The Doll Factory

by Elizabeth Macneal

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In London 1850, dollmaker and aspiring artist Iris Whittle meets Pre-Raphaelite artist Louis Frost. Louis asks Iris to model for him, and she agrees on one condition: that in return he teaches her to paint. Iris throws herself into a new world of art and love, unaware that a chance meeting with another man has triggered a dangerous obsession. Silas Reed is a collector of curiosities, enchanted by the strange and beautiful.  After seeing Iris at the site of the Great Exhibition he can't forget her, and soon she's all he can think about . . . 

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Dear Mr. M

by Herman Koch

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An unsettling and compelling literary thriller, set in the world of writing and bookselling by the bestselling author of The Dinner.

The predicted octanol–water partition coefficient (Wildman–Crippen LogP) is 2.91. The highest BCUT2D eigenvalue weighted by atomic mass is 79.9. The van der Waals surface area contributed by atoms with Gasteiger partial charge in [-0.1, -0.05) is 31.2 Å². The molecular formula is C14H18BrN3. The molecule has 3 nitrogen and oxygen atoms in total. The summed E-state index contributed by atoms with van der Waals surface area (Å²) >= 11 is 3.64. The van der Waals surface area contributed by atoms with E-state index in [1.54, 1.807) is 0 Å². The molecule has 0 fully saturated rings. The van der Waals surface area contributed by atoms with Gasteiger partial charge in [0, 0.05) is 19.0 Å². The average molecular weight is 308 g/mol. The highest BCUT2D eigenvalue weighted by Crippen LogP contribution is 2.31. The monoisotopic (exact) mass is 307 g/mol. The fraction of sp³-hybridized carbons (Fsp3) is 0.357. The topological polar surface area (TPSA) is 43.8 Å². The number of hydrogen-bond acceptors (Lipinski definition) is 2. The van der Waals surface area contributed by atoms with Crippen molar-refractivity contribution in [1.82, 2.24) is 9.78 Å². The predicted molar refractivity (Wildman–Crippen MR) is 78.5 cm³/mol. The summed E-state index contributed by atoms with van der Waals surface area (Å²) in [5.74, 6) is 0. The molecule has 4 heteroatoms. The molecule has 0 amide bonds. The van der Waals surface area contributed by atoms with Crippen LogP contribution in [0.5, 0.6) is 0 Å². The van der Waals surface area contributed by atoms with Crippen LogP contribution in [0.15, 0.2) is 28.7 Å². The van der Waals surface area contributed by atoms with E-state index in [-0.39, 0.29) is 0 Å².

Mr. M. is being watched. As a famous writer, he is no stranger to the limelight, although interest in his work has been dwindling of late. Our narrator clearly takes a keen interest in M.'s work, and indeed in every aspect of his life. But what exactly are his intentions? And to what does Mr. M. owe the honour of his undivided attention?
Our narrator seems to be no stranger to murder either and his story seems to bear more than a passing resemblance to the plot of Mr. M.'s most famous novel. 

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Enduring Love

by Ian McEwan

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One of the most chilling books on obsession has to be Enduring Love. When Joe Rose witnesses a horrific ballooning accident, he little thinks that things could get worse.

But Jed Parry, another onlooker that day, takes their brief encounter to be more than it was. So begins an excruciating obsession for all involved: Joe, his wife, Clarissa, and the reader.